Sunday, 6 March 2011

Troops go back to work at the border

via CAAI

Published: 6/03/2011
Newspaper section: News

Border tensions near Preah Vihear temple have risen again as both sides have resumed construction of roads to serve military operations in the disputed border area despite each other's protests against such action.

Thai soldiers on Friday resumed building a laterite road from Pha Mor I Dang cliff to Sa Trao, an ancient reservoir on the northern axis of Preah Vihear where Thai border patrol police had been stationed.

The road will be two kilometres long.

Thai soldiers had completed 70% of the road when border clashes on Feb 4 brought its construction to a halt.

The sources said Thai soldiers built the road in response to Cambodian soldiers' construction of two roads in the disputed area. "Actually, we have to build the road all the way to the entrance of the Preah Vihear temple on the Thai side of the border," an army source said. "We had to stop when the Cambodians protested against it, but now we have to continue building the road as far as possible so it can be used as a military logistics route, too."

The source said Thai soldiers would use the laterite road to reach Keo Sikha Kiri Svara pagoda, which is in the 4.6-square-kilometre disputed area and currently occupied by Cambodian troops.

Thai troops once built a pathway to Keo Sikha Kiri Svara pagoda, which sits on land claimed by Thailand, but they could no longer use that route because Cambodian troops occupied it after breaching an agreement to withdraw military forces.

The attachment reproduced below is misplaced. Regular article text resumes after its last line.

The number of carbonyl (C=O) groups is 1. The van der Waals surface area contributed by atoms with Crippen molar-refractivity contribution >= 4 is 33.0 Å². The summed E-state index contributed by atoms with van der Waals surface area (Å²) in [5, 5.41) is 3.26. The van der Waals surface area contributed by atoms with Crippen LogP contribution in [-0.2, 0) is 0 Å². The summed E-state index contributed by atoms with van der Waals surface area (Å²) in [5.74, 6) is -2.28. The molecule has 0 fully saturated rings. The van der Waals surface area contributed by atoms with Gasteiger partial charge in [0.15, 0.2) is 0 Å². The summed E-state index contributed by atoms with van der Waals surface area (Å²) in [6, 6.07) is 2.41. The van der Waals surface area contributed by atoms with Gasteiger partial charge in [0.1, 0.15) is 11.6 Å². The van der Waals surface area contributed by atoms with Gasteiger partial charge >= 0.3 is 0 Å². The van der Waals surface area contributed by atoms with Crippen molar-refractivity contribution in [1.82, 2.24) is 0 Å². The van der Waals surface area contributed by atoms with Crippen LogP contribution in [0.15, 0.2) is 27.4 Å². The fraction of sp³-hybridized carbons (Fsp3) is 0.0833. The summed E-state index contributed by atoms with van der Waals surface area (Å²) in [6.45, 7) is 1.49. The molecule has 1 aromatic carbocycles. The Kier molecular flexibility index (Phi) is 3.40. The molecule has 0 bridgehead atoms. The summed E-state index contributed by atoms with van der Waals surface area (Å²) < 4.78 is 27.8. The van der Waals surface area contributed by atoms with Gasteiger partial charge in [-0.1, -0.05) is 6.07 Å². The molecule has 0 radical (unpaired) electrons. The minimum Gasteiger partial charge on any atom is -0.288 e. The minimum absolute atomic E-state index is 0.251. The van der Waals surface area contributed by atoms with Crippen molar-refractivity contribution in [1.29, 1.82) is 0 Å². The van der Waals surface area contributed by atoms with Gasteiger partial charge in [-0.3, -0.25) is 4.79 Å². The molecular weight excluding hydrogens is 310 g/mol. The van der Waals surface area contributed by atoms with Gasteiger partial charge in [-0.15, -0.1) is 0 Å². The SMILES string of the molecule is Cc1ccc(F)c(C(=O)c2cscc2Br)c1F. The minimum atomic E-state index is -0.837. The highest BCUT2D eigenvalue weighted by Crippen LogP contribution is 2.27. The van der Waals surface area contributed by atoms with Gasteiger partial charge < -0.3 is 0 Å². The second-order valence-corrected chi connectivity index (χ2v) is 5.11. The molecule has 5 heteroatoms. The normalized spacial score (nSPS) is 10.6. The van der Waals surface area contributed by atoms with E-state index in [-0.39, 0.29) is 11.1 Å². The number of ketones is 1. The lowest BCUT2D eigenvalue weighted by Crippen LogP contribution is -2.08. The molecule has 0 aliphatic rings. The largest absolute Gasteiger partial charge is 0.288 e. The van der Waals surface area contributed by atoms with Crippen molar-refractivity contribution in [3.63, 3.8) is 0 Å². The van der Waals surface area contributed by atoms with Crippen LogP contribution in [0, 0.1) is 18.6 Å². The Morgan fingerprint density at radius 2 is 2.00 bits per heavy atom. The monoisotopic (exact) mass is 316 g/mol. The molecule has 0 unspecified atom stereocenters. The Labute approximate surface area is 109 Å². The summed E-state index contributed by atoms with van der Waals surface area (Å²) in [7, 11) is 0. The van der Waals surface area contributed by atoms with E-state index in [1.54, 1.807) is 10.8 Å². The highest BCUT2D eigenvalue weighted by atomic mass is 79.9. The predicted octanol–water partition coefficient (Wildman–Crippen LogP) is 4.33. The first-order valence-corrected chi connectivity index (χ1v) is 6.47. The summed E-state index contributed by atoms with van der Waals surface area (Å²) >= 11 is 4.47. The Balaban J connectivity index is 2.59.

Thai troops withdrew on Oct 1 last year but the Cambodian soldiers did not, so Thai troops have to build a new road to the pagoda, the source said.

Cambodian troops yesterday also resumed construction of its two roads.

One road will lead to the first-level gopura (arch) at the entrance of the Preah Vihear temple.

The other will be used to send reinforcements to the Phu Makhua mountain area, west of the Preah Vihear temple.

Both sides have protested against the resumption of each other's road construction efforts. "The Cambodians have resumed construction, so we have too," said the source.

"We won't be at an disadvantage. Thai troops are ready if Cambodians are the first to open fire."

Cambodia on Thursday took foreign military attaches on a visit to Preah Vihear temple and Keo Sikha Kiri Svara pagoda, despite protests from Thai troops.

The move is seen as a violation of an agreement reached in 2000 that neither country would take any person into the disputed area without the consent of the other side.

The Suranaree task force plans to conduct a drill on Tuesday in the border area in response to Cambodian's fresh deployment of artillery and troops around Preah Vihear and Phu Makhua. The roads under construction by the two sides could be the catalyst for a new round of clashes between the two countries.

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